Rules of origin for trading with the EU: A guide for SMEs

The government has produced guidance for businesses on rules of origin, which determine the economic nationality of goods under a Free Trade Agreement (FTA). 

It’s important for businesses to understand the guidance on rules of origin because the UK-EU Trade and Cooperation Agreement (TCA) means businesses can trade with the EU without paying tariffs – but only if products meet the relevant rules of origin. 

How do rules of origin impact my business?

To export tariff-free into the EU, traders must check their goods meet the rules of origin requirements set out in the UK-EU Trade and Cooperation Agreement and have the right documentation. If your goods do not meet the rules of origin, they may face a tariff upon export to the EU. 

What action do I need to take?

Watch the new on-demand video that summarise rules of origin processes for businesses.  

Then, if you are a UK exporter and your EU importer wants to claim zero tariffs on your goods, there are three key steps to follow to see if your goods comply with rules of origin: 

1. Classify your goods – all goods have a commodity code and a list is available on gov.uk.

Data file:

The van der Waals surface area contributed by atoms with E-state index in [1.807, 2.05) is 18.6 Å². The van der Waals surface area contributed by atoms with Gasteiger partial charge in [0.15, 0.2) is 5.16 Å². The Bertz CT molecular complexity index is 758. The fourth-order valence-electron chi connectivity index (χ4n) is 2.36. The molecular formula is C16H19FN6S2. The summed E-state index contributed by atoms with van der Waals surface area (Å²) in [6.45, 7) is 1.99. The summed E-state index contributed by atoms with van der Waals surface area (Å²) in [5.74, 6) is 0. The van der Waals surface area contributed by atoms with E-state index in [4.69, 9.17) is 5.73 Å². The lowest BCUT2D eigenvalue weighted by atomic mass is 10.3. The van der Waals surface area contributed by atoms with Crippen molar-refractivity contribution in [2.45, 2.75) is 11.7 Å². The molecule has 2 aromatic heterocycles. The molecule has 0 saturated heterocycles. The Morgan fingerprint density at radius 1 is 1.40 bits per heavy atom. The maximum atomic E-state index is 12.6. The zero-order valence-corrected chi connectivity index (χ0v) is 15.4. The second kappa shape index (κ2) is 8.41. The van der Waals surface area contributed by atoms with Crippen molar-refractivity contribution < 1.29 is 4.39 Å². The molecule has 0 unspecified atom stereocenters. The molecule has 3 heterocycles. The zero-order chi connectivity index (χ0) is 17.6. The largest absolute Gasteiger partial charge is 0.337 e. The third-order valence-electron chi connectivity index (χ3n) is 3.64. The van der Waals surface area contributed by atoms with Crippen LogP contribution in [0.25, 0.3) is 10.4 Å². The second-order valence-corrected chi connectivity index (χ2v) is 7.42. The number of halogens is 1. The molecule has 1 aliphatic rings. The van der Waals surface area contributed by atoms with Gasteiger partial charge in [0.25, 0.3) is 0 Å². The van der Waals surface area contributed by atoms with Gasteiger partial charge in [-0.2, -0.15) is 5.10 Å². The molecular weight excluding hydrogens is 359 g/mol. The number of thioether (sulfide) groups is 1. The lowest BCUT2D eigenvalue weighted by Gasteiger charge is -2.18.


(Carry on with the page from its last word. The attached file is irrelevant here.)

2. Understand whether your goods meet the applicable rule of origin from the TCA (refer to chapter two as well as Annexes ORIG-1 to ORIG-4). You can also use the export checker tool to find out what rule of origin applies to your exports. 

There are two ways a product can be considered originating:

  1. Wholly obtained – these goods have been exclusively obtained or produced in the territory of one country without using materials from any other country.
  2. Substantially transformed in line with the relevant product-specific rule. There are three basic rules used to decide whether goods are sufficiently transformed:
    1. Ad-volarem, or ‘value added’ rule
    1. Change of tariff classification
    1. Manufacture from certain products or through specific processes

3. Understand how to demonstrate origin to the customs authorities.

For help understanding if your goods comply and how to demonstrate this to customs authorities, read the rules of origin guidance on trading with the EU. 

You may choose to use a customs agent to help you with rules of origin and there is guidance available here on how to find one.

Frequently Asked Questions:

Q1.      I trade in second-hand products and can’t provide evidence of their UK origin, what should I do?

A:        Evidence of origin may be difficult to obtain where second hand goods are concerned. Inspection of the goods may be helpful – for example, machinery may carry a manufacturer’s plate, serial number, or some other indication of origin may be stamped or embossed on some part of the machinery. However, if you cannot prove the origin of the goods, the goods can still be traded but they will not be able to benefit from preference, this means such goods will be subject to the importing country’s non-preferential tariffs. For exports to the EU this will be their Common External Tariff.  Likewise for imports to the UK, this will be the UK Global Tariff.

Example: